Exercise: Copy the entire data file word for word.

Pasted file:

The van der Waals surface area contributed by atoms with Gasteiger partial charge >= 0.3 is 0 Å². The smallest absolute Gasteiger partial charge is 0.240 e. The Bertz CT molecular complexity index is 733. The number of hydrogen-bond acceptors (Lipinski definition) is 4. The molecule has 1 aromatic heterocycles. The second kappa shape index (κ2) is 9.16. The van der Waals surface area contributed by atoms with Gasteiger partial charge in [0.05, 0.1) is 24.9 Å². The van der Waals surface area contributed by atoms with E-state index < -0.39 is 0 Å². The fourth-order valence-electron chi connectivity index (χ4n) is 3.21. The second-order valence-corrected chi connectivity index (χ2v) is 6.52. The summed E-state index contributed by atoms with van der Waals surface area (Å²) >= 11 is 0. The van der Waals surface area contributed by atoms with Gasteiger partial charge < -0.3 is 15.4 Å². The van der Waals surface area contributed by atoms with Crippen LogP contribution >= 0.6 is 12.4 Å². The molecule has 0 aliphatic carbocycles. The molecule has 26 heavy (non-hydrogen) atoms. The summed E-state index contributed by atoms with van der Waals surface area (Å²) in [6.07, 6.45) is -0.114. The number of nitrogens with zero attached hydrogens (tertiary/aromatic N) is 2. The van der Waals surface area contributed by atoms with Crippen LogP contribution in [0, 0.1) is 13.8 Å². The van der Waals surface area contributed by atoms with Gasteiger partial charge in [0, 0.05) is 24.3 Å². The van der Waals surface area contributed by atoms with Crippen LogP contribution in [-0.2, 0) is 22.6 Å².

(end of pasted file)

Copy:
The van der Waals surface area contributed by atoms with Gasteiger partial charge >= 0.3 is 0 Å². The smallest absolute Gasteiger partial charge is 0.240 e. The Bertz CT molecular complexity index is 733. The number of hydrogen-bond acceptors (Lipinski definition) is 4. The molecule has 1 aromatic heterocycles. The second kappa shape index (κ2) is 9.16. The van der Waals surface area contributed by atoms with Gasteiger partial charge in [0.05, 0.1) is 24.9 Å². The van der Waals surface area contributed by atoms with E-state index < -0.39 is 0 Å². The fourth-order valence-electron chi connectivity index (χ4n) is 3.21. The second-order valence-corrected chi connectivity index (χ2v) is 6.52. The summed E-state index contributed by atoms with van der Waals surface area (Å²) >= 11 is 0. The van der Waals surface area contributed by atoms with Gasteiger partial charge < -0.3 is 15.4 Å². The van der Waals surface area contributed by atoms with Crippen LogP contribution >= 0.6 is 12.4 Å². The molecule has 0 aliphatic carbocycles. The molecule has 26 heavy (non-hydrogen) atoms. The summed E-state index contributed by atoms with van der Waals surface area (Å²) in [6.07, 6.45) is -0.114. The number of nitrogens with zero attached hydrogens (tertiary/aromatic N) is 2. The van der Waals surface area contributed by atoms with Crippen LogP contribution in [0, 0.1) is 13.8 Å². The van der Waals surface area contributed by atoms with Gasteiger partial charge in [0, 0.05) is 24.3 Å². The van der Waals surface area contributed by atoms with Crippen LogP contribution in [-0.2, 0) is 22.6 Å².